News and Events

Successor Succeeds at Painting Air

Successor Succeeds at Painting Air

It started as a dare.

It started as a dare. In 1988 Spencer Finch MFA 89 SC and his friend and fellow classmate, contemporary artist Paul Ramirez Jonas MFA 89 SC, were roaming the galleries of the RISD Museum, debating the social significance of Impressionism. Immersed in Marxist criticism, Finch was convinced that Impressionist paintings were worthless, serving up nothing but decadent bourgeois ideals.

So Jonas challenged him to try making one. “[Paul] dared me to copy the Monet paintingThe Basin at Argenteuil,” Finch says. “I thought it would be easy, but it wasn’t.”

Finch told this story when speaking withJudith Tannenbaum, Richard Brown Baker Curator of Contemporary Art at the Museum, in preparation for his solo show,Painting Air: Spencer Finch, which continues through July 29. The two-part exhibition, featuring his work as both an artist and curator, includes his attempted copies of the Impressionist masterpiece along with the original from 1874, which is part of the museum’s permanent collection.

As it turns out, the act of replicating Monet’s study of atmospheric effects and natural light proved to be a turning point in Finch’s trajectory as an artist. A century after the Impressionist master famously said, “I want to paint the air . . . and that is nothing short of impossible,” Finch began to share that same obsession.

However, his own fixation with color and light has taken on myriad forms, from drawing and watercolor to photography, video, installations and sculpture. Now, withPainting Air, Finch has come full circle in more ways than one: He is exhibiting in the very venue where he took on that pivotal dare, and with a major site-specific installation at the core of the show, he has created a world of painted squares and hanging glass—inspired by his 2011 visit to Monet’s water garden in Giverny, France – that speaks to the power of creative influence, the complexity of optical phenomena in nature and the artistic drive to give form to what is inherently intangible.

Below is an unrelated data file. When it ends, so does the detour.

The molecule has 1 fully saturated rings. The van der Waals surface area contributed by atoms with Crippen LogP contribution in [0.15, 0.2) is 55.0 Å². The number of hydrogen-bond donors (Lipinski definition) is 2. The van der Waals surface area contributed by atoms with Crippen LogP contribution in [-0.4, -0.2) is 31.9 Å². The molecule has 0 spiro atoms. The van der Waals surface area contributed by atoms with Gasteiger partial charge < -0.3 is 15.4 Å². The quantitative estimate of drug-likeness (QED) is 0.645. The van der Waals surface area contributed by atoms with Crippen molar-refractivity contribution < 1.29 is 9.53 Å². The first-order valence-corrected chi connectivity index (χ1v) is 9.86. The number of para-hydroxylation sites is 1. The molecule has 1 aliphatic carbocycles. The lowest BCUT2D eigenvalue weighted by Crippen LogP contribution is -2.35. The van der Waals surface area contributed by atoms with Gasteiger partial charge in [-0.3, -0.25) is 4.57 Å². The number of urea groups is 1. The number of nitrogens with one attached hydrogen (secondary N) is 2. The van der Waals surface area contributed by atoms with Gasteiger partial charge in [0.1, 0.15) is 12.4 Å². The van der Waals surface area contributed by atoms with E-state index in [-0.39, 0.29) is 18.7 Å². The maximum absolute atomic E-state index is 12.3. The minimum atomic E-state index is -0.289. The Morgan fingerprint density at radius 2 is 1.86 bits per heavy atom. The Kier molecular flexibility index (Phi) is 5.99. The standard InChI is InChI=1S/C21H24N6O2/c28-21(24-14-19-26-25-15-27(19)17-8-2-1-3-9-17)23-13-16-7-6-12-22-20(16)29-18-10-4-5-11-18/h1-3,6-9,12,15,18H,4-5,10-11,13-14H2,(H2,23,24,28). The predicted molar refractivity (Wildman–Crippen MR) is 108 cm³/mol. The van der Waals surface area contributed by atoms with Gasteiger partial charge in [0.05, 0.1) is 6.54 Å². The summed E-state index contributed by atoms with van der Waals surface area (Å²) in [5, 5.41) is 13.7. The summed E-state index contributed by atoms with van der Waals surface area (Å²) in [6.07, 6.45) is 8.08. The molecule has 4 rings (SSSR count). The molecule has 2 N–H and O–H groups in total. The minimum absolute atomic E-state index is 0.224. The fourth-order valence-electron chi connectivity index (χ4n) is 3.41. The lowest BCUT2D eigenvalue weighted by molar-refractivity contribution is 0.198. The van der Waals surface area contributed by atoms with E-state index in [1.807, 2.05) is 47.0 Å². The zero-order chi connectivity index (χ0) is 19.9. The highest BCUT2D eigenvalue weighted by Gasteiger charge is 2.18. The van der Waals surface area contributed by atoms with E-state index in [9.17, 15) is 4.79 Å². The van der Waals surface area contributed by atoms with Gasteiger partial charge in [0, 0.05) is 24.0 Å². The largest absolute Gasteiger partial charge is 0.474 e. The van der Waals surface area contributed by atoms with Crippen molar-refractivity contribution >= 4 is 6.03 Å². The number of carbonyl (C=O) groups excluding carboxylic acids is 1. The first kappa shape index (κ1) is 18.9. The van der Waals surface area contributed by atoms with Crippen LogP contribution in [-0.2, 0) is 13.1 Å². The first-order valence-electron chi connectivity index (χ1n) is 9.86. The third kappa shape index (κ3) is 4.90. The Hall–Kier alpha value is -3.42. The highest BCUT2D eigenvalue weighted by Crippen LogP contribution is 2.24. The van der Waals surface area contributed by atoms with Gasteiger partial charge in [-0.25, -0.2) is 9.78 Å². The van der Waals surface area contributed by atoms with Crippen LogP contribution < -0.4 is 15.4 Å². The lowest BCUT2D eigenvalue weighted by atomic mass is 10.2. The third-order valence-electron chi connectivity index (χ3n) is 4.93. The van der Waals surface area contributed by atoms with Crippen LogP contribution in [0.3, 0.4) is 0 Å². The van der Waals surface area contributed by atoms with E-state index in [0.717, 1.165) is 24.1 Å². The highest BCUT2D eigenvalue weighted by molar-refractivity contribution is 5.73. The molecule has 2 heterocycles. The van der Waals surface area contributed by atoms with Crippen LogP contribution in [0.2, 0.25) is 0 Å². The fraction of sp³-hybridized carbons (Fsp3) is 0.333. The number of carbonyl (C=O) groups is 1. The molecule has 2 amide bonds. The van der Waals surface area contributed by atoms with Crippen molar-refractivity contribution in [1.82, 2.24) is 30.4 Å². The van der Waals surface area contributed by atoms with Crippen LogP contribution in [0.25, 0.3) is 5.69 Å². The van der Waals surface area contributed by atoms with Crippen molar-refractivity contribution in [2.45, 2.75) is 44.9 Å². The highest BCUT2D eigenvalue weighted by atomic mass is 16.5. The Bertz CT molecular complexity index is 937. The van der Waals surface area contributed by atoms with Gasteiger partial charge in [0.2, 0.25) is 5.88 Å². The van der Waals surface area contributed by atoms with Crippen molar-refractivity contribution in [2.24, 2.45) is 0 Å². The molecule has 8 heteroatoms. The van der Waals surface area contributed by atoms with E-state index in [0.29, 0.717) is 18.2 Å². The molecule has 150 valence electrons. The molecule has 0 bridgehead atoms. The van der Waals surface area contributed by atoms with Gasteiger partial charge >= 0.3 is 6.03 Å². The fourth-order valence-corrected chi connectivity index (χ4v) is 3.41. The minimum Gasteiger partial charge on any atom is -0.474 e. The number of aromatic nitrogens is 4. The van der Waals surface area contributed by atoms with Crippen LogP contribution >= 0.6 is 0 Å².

“The work really creates an environment, a space that changes and that people seem to want to spend time in,” Tannenbaum says of the installation of more than 100 transparent, highly reflective glass panels suspended across a 150-linear-foot-long mural of square shapes painted in 34 different colors. As the glass panels sway, they reflect both the colored rectangles and any movements in the gallery, perpetually shifting viewers’ perspectives.

“It’s a physical experience and a visual experience,” says Tannenbaum. “It’s not about seeing an object, it’s about being in a particular space.”

For the curatorial component of the exhibition, Finch dove into the Museum’s storage areas to pluck selections from the permanent collection that really speak to him, from works by 19th-century portrait artistJohn Singer Sargent to Expressionist painterEgon Schiele to contemporary multimedia artistBruce Nauman.

“I’ve been thinking about the galleries being the conscious part of the Museum and storage being the unconscious part,” Finch says. “These weird things that pop out of storage aren’t as controllable as what’s on view, but we rarely get to see them.”

Having once dismissed the entire Impressionist movement, Finch now openly embraces Monet as one of his most enduring influences. “Monet’s work… was about this idea of trying to capture some thing—a place, a moment, an impression, a light condition—and repeatedly returning to it to get closer to its essence, while at the same time admitting the impossibility of doing so,” Finch says. “That impossibility is interesting to me—the impossibility of representation, the impossibility of communication, the impossibility of making art, to a certain degree.”